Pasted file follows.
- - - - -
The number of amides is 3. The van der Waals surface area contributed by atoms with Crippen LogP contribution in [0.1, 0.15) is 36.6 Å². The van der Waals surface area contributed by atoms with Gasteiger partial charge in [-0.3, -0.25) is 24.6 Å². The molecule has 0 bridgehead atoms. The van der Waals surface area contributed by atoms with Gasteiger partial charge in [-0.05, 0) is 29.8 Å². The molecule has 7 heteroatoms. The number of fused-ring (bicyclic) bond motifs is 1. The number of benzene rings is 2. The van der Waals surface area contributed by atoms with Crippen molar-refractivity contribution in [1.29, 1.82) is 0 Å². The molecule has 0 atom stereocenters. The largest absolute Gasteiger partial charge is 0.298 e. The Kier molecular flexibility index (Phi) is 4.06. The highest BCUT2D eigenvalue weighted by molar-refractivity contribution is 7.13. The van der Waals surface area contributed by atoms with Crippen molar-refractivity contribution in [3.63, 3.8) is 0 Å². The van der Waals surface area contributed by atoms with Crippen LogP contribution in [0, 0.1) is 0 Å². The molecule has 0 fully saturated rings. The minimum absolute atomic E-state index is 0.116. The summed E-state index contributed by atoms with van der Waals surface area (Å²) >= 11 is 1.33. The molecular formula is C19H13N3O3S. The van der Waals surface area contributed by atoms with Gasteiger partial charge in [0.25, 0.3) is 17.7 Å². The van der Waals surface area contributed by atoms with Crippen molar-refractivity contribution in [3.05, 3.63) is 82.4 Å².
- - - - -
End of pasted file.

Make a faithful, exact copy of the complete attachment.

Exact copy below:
The number of amides is 3. The van der Waals surface area contributed by atoms with Crippen LogP contribution in [0.1, 0.15) is 36.6 Å². The van der Waals surface area contributed by atoms with Gasteiger partial charge in [-0.3, -0.25) is 24.6 Å². The molecule has 0 bridgehead atoms. The van der Waals surface area contributed by atoms with Gasteiger partial charge in [-0.05, 0) is 29.8 Å². The molecule has 7 heteroatoms. The number of fused-ring (bicyclic) bond motifs is 1. The number of benzene rings is 2. The van der Waals surface area contributed by atoms with Crippen molar-refractivity contribution in [1.29, 1.82) is 0 Å². The molecule has 0 atom stereocenters. The largest absolute Gasteiger partial charge is 0.298 e. The Kier molecular flexibility index (Phi) is 4.06. The highest BCUT2D eigenvalue weighted by molar-refractivity contribution is 7.13. The van der Waals surface area contributed by atoms with Crippen molar-refractivity contribution in [3.63, 3.8) is 0 Å². The van der Waals surface area contributed by atoms with Crippen LogP contribution in [0, 0.1) is 0 Å². The molecule has 0 fully saturated rings. The minimum absolute atomic E-state index is 0.116. The summed E-state index contributed by atoms with van der Waals surface area (Å²) >= 11 is 1.33. The molecular formula is C19H13N3O3S. The van der Waals surface area contributed by atoms with Gasteiger partial charge in [0.25, 0.3) is 17.7 Å². The van der Waals surface area contributed by atoms with Crippen molar-refractivity contribution in [3.05, 3.63) is 82.4 Å².